Well-worded criticism is an invaluable support in the human development. Because the person giving a constructive criticism make us realise what is the mistake, incorrectness of our behaviour, suggests whose or which help we can make use of, not to repeat the mistake in the future.  A correctly worded critical statement consists of a few basic elements. These are as follows:

  • facts (referring to the past occurrence, which is the subject of our criticism, e.g.: ‘There were five serious mistakes in the report which you sent’, ‘You are late more than half an hour for the management board meeting’);
  • emotions (emotions and feelings of the critic which arose in the reaction to the existing situation, e.g.: ‘I am angry that you didn't consult the final version of the report with me before sending it’, ‘It irritates me that you were late’);
  • expectations (concerning future behaviour of the other person towards us, this is a kind of agreement defining the shape of future relations, e.g.: ‘Could you, please, consult the decision regarding the report dispatch to the director-general with me first in the future’, ‘Could you, please, come to the important meeting at least 15 minutes earlier from today on?’).

How to react to the criticism, especially the non-constructive one?

Assertively, that is neither aggressively – taking liberty to throw one off balance, nor submissively – getting intimidated. ‘Assertive response to criticism is based on the assumption that it is we who are responsible for our emotions, thoughts, needs and behaviour. We also take responsibility for their consequences’[3]. There are a few techniques of effective and assertive reacting to the criticism. One should pay particular attention to: fogging and sounding.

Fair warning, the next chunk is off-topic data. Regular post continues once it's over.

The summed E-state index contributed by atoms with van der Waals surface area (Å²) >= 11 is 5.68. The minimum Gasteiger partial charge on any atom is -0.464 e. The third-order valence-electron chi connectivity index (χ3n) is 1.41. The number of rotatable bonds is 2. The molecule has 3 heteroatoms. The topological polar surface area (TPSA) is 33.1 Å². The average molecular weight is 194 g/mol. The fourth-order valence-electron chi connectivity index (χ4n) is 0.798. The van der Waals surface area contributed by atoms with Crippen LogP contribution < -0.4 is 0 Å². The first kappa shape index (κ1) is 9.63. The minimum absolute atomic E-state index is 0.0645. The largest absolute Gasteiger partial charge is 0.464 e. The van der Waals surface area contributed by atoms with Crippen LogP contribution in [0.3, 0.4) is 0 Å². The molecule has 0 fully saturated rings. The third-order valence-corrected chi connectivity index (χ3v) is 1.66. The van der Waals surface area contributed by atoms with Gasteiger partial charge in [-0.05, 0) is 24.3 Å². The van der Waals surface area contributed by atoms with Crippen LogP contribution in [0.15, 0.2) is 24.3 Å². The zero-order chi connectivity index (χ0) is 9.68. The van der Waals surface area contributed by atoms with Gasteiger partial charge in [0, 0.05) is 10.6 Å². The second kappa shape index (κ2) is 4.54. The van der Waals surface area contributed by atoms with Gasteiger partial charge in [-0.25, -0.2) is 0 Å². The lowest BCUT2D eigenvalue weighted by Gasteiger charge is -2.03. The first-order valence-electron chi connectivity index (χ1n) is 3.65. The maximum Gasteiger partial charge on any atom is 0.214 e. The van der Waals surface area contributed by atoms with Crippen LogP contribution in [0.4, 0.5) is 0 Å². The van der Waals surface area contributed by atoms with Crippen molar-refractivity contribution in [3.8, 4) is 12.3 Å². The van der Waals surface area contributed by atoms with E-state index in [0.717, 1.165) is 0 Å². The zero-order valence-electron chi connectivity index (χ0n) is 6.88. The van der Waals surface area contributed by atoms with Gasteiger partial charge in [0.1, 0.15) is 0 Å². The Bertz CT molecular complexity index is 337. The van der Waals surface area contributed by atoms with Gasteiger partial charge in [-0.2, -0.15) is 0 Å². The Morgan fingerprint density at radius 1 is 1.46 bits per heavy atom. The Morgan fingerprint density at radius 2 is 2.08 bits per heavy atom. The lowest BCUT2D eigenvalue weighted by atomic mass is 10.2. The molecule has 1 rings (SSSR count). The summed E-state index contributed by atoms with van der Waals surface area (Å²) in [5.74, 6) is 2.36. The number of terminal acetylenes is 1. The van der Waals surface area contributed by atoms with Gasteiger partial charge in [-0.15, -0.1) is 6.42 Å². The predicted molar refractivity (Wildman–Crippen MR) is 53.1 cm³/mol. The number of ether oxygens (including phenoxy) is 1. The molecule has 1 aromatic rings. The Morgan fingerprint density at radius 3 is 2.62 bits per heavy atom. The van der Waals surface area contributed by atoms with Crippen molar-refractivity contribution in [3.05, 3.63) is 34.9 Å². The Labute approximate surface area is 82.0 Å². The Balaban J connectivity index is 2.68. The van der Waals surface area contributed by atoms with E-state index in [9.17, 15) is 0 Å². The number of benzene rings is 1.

Zamglenie (zaciemnienie)

This technique turns out to be extremely useful in the situation of the manipulative criticism. As far as this kind of criticism is concenred, numerous relations and references to the past occurrences and behaviour are accompanied by words of disapproval referring to a specific behaviour. It is easy to recognize the manipulative criticism by generalizations, ‘you’ messages, accusatory-moralizing tone of the critic.

The assertive reaction to this type of criticism, based on the fogging technique, consists in partial acceptance of the critic’s argument (if we do agree with the given part of the criticism), and ignoring the rest of the statement or paraphrasing it without generalizations etc. For example, the critic says: ‘You are always forgetting about something, I have to remind you of something all the time. Do you always have to have your head in the clouds? Come down to earth at last! I cannot believe they haven’t fired you yet! Yet it is a complete lack of professionalism. You don’t know how to use notebook, maybe you suffer from memory loss? No, that’s probably simply the way you are?! If everyone was like you, I would not even dare to think…’. The criticised person answers: ‘Yes, you are right. It happens to me sometimes that I forget about certain things. Perhaps I will start using notebook or mobile reminder more often.’

The fogging technique is advantageous both for the sender and the receiver of the words of disapproval. Admitting that the critic is right (partly) neutralizes their annoyance and aggression a little bit. While it lets the criticised person ‘save their face’ above all towards themselves (this way we protect our self-esteem).


It is an effective technique in the situation when the criticism is not clear to us, when we are under the impression that the statement includes a so-called double bottom, and the critic does not tell us everything.  In this case we use open questions, which let us get to know the real intentions of the critic.

‘Critic: You don't do your best at work. You work at half steam.

You: What is so annoying about my work?